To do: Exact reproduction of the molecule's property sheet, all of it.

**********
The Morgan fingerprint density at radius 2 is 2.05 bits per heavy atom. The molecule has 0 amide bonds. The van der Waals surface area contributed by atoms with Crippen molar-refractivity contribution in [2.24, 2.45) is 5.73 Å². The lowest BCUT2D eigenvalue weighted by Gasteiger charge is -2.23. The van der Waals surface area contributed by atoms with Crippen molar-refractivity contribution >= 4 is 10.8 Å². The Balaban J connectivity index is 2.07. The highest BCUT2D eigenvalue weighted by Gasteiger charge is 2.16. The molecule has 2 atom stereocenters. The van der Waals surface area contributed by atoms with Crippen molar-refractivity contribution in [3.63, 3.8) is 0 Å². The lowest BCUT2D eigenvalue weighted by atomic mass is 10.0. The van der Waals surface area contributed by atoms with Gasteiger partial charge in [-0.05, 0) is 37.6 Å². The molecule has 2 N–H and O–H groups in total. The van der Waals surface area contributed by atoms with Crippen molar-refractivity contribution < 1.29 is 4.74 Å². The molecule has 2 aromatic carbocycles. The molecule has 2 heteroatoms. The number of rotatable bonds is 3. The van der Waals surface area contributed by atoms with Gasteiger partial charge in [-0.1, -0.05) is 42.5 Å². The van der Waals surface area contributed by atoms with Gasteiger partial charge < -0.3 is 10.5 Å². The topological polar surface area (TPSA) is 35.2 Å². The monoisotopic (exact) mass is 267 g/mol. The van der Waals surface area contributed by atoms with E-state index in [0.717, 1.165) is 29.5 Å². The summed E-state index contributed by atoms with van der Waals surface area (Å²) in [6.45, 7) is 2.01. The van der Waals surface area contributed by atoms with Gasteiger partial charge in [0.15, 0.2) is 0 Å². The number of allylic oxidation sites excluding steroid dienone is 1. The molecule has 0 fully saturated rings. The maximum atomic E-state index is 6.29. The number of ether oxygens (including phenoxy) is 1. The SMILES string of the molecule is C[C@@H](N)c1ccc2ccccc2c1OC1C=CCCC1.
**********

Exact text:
The Morgan fingerprint density at radius 2 is 2.05 bits per heavy atom. The molecule has 0 amide bonds. The van der Waals surface area contributed by atoms with Crippen molar-refractivity contribution in [2.24, 2.45) is 5.73 Å². The lowest BCUT2D eigenvalue weighted by Gasteiger charge is -2.23. The van der Waals surface area contributed by atoms with Crippen molar-refractivity contribution >= 4 is 10.8 Å². The Balaban J connectivity index is 2.07. The highest BCUT2D eigenvalue weighted by Gasteiger charge is 2.16. The molecule has 2 atom stereocenters. The van der Waals surface area contributed by atoms with Crippen molar-refractivity contribution in [3.63, 3.8) is 0 Å². The lowest BCUT2D eigenvalue weighted by atomic mass is 10.0. The van der Waals surface area contributed by atoms with Gasteiger partial charge in [-0.05, 0) is 37.6 Å². The molecule has 2 N–H and O–H groups in total. The van der Waals surface area contributed by atoms with Crippen molar-refractivity contribution < 1.29 is 4.74 Å². The molecule has 2 aromatic carbocycles. The molecule has 2 heteroatoms. The number of rotatable bonds is 3. The van der Waals surface area contributed by atoms with Gasteiger partial charge in [-0.1, -0.05) is 42.5 Å². The van der Waals surface area contributed by atoms with Gasteiger partial charge < -0.3 is 10.5 Å². The topological polar surface area (TPSA) is 35.2 Å². The monoisotopic (exact) mass is 267 g/mol. The van der Waals surface area contributed by atoms with E-state index in [0.717, 1.165) is 29.5 Å². The summed E-state index contributed by atoms with van der Waals surface area (Å²) in [6.45, 7) is 2.01. The van der Waals surface area contributed by atoms with Gasteiger partial charge in [0.15, 0.2) is 0 Å². The number of allylic oxidation sites excluding steroid dienone is 1. The molecule has 0 fully saturated rings. The maximum atomic E-state index is 6.29. The number of ether oxygens (including phenoxy) is 1. The SMILES string of the molecule is C[C@@H](N)c1ccc2ccccc2c1OC1C=CCCC1.